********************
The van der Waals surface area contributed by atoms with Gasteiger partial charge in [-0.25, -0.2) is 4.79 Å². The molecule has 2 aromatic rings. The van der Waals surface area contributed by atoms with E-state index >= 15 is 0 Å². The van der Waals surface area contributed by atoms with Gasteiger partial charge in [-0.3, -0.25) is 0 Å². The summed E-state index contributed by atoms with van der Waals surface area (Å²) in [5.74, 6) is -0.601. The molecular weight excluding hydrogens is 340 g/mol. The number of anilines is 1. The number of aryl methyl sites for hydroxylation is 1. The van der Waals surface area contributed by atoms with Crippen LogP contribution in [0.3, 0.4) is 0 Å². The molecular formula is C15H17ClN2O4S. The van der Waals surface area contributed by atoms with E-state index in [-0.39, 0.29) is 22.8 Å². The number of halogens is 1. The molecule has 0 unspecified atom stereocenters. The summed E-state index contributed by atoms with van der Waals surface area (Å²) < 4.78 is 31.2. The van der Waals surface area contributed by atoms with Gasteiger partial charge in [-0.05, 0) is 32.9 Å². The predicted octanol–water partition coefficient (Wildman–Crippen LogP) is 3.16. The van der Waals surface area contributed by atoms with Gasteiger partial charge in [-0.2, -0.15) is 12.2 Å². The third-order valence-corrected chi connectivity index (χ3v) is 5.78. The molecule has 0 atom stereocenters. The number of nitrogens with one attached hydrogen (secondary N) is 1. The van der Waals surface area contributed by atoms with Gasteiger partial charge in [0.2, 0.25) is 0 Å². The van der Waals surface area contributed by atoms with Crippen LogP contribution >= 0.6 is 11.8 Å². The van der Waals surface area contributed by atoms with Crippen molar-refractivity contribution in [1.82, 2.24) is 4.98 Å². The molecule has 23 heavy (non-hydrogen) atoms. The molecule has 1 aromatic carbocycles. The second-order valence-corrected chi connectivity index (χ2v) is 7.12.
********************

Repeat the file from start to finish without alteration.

The van der Waals surface area contributed by atoms with Gasteiger partial charge in [-0.25, -0.2) is 4.79 Å². The molecule has 2 aromatic rings. The van der Waals surface area contributed by atoms with E-state index >= 15 is 0 Å². The van der Waals surface area contributed by atoms with Gasteiger partial charge in [-0.3, -0.25) is 0 Å². The summed E-state index contributed by atoms with van der Waals surface area (Å²) in [5.74, 6) is -0.601. The molecular weight excluding hydrogens is 340 g/mol. The number of anilines is 1. The number of aryl methyl sites for hydroxylation is 1. The van der Waals surface area contributed by atoms with Crippen LogP contribution in [0.3, 0.4) is 0 Å². The molecular formula is C15H17ClN2O4S. The van der Waals surface area contributed by atoms with E-state index in [-0.39, 0.29) is 22.8 Å². The number of halogens is 1. The molecule has 0 unspecified atom stereocenters. The summed E-state index contributed by atoms with van der Waals surface area (Å²) < 4.78 is 31.2. The van der Waals surface area contributed by atoms with Gasteiger partial charge in [-0.05, 0) is 32.9 Å². The predicted octanol–water partition coefficient (Wildman–Crippen LogP) is 3.16. The van der Waals surface area contributed by atoms with Gasteiger partial charge in [-0.2, -0.15) is 12.2 Å². The third-order valence-corrected chi connectivity index (χ3v) is 5.78. The molecule has 0 atom stereocenters. The number of nitrogens with one attached hydrogen (secondary N) is 1. The van der Waals surface area contributed by atoms with Gasteiger partial charge in [0.2, 0.25) is 0 Å². The van der Waals surface area contributed by atoms with Crippen LogP contribution >= 0.6 is 11.8 Å². The van der Waals surface area contributed by atoms with Crippen molar-refractivity contribution in [1.82, 2.24) is 4.98 Å². The molecule has 23 heavy (non-hydrogen) atoms. The molecule has 1 aromatic carbocycles. The second-order valence-corrected chi connectivity index (χ2v) is 7.12.